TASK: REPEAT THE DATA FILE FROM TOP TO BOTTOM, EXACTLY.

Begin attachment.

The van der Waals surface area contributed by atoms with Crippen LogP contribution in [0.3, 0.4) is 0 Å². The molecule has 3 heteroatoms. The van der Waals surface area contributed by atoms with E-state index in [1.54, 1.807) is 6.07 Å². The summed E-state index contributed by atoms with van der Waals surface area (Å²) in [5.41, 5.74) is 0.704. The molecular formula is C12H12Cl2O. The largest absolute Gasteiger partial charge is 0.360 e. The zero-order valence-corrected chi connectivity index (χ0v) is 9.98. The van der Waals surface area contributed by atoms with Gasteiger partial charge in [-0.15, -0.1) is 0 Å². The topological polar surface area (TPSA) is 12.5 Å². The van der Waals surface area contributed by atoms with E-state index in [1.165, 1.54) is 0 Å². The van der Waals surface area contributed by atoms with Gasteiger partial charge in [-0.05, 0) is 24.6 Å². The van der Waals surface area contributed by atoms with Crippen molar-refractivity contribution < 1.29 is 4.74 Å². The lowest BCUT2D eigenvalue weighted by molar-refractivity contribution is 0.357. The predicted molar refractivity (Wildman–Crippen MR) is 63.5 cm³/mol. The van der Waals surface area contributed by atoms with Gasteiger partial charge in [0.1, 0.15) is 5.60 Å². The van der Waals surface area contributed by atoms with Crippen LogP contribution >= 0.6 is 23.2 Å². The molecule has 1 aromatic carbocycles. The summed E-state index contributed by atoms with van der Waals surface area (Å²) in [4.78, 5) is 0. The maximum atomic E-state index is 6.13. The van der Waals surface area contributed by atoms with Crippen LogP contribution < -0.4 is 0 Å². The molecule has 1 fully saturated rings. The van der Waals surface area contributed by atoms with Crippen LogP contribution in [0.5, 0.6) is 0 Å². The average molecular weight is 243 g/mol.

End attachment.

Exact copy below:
The van der Waals surface area contributed by atoms with Crippen LogP contribution in [0.3, 0.4) is 0 Å². The molecule has 3 heteroatoms. The van der Waals surface area contributed by atoms with E-state index in [1.54, 1.807) is 6.07 Å². The summed E-state index contributed by atoms with van der Waals surface area (Å²) in [5.41, 5.74) is 0.704. The molecular formula is C12H12Cl2O. The largest absolute Gasteiger partial charge is 0.360 e. The zero-order valence-corrected chi connectivity index (χ0v) is 9.98. The van der Waals surface area contributed by atoms with Gasteiger partial charge in [-0.15, -0.1) is 0 Å². The topological polar surface area (TPSA) is 12.5 Å². The van der Waals surface area contributed by atoms with E-state index in [1.165, 1.54) is 0 Å². The van der Waals surface area contributed by atoms with Gasteiger partial charge in [-0.05, 0) is 24.6 Å². The van der Waals surface area contributed by atoms with Crippen molar-refractivity contribution < 1.29 is 4.74 Å². The lowest BCUT2D eigenvalue weighted by molar-refractivity contribution is 0.357. The predicted molar refractivity (Wildman–Crippen MR) is 63.5 cm³/mol. The van der Waals surface area contributed by atoms with Gasteiger partial charge in [0.1, 0.15) is 5.60 Å². The van der Waals surface area contributed by atoms with Crippen LogP contribution >= 0.6 is 23.2 Å². The molecule has 1 aromatic carbocycles. The summed E-state index contributed by atoms with van der Waals surface area (Å²) in [4.78, 5) is 0. The maximum atomic E-state index is 6.13. The van der Waals surface area contributed by atoms with Crippen LogP contribution < -0.4 is 0 Å². The molecule has 1 fully saturated rings. The van der Waals surface area contributed by atoms with Crippen LogP contribution in [0.5, 0.6) is 0 Å². The average molecular weight is 243 g/mol.